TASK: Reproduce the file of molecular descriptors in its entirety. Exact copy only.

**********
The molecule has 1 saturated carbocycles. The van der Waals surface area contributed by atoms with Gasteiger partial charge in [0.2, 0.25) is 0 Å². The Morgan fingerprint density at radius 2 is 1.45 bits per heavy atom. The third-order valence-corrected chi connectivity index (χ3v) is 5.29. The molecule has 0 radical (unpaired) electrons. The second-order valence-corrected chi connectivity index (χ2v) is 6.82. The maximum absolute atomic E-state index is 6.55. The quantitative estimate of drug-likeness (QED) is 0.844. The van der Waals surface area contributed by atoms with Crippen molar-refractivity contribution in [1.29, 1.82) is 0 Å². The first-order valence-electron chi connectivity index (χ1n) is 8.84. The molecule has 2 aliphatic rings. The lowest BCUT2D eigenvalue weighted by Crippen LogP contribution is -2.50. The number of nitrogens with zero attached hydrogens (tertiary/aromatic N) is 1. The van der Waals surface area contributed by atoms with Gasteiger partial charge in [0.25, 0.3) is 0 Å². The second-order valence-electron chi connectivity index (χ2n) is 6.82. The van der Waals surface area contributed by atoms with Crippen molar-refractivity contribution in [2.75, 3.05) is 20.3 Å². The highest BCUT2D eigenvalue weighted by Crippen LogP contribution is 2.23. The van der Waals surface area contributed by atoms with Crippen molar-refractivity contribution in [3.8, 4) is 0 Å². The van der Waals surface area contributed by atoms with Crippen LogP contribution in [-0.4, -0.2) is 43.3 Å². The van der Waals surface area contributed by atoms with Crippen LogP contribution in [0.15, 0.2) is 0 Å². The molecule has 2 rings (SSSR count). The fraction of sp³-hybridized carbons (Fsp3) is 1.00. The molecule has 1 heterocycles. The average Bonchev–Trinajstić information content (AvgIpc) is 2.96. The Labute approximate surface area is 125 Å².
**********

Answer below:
The molecule has 1 saturated carbocycles. The van der Waals surface area contributed by atoms with Gasteiger partial charge in [0.2, 0.25) is 0 Å². The Morgan fingerprint density at radius 2 is 1.45 bits per heavy atom. The third-order valence-corrected chi connectivity index (χ3v) is 5.29. The molecule has 0 radical (unpaired) electrons. The second-order valence-corrected chi connectivity index (χ2v) is 6.82. The maximum absolute atomic E-state index is 6.55. The quantitative estimate of drug-likeness (QED) is 0.844. The van der Waals surface area contributed by atoms with Crippen molar-refractivity contribution in [1.29, 1.82) is 0 Å². The first-order valence-electron chi connectivity index (χ1n) is 8.84. The molecule has 2 aliphatic rings. The lowest BCUT2D eigenvalue weighted by Crippen LogP contribution is -2.50. The number of nitrogens with zero attached hydrogens (tertiary/aromatic N) is 1. The van der Waals surface area contributed by atoms with Gasteiger partial charge in [0.25, 0.3) is 0 Å². The second-order valence-electron chi connectivity index (χ2n) is 6.82. The van der Waals surface area contributed by atoms with Crippen molar-refractivity contribution in [2.75, 3.05) is 20.3 Å². The highest BCUT2D eigenvalue weighted by Crippen LogP contribution is 2.23. The van der Waals surface area contributed by atoms with Crippen molar-refractivity contribution in [3.8, 4) is 0 Å². The van der Waals surface area contributed by atoms with Crippen LogP contribution in [-0.4, -0.2) is 43.3 Å². The van der Waals surface area contributed by atoms with Crippen LogP contribution in [0.15, 0.2) is 0 Å². The molecule has 2 rings (SSSR count). The fraction of sp³-hybridized carbons (Fsp3) is 1.00. The molecule has 1 heterocycles. The average Bonchev–Trinajstić information content (AvgIpc) is 2.96. The Labute approximate surface area is 125 Å².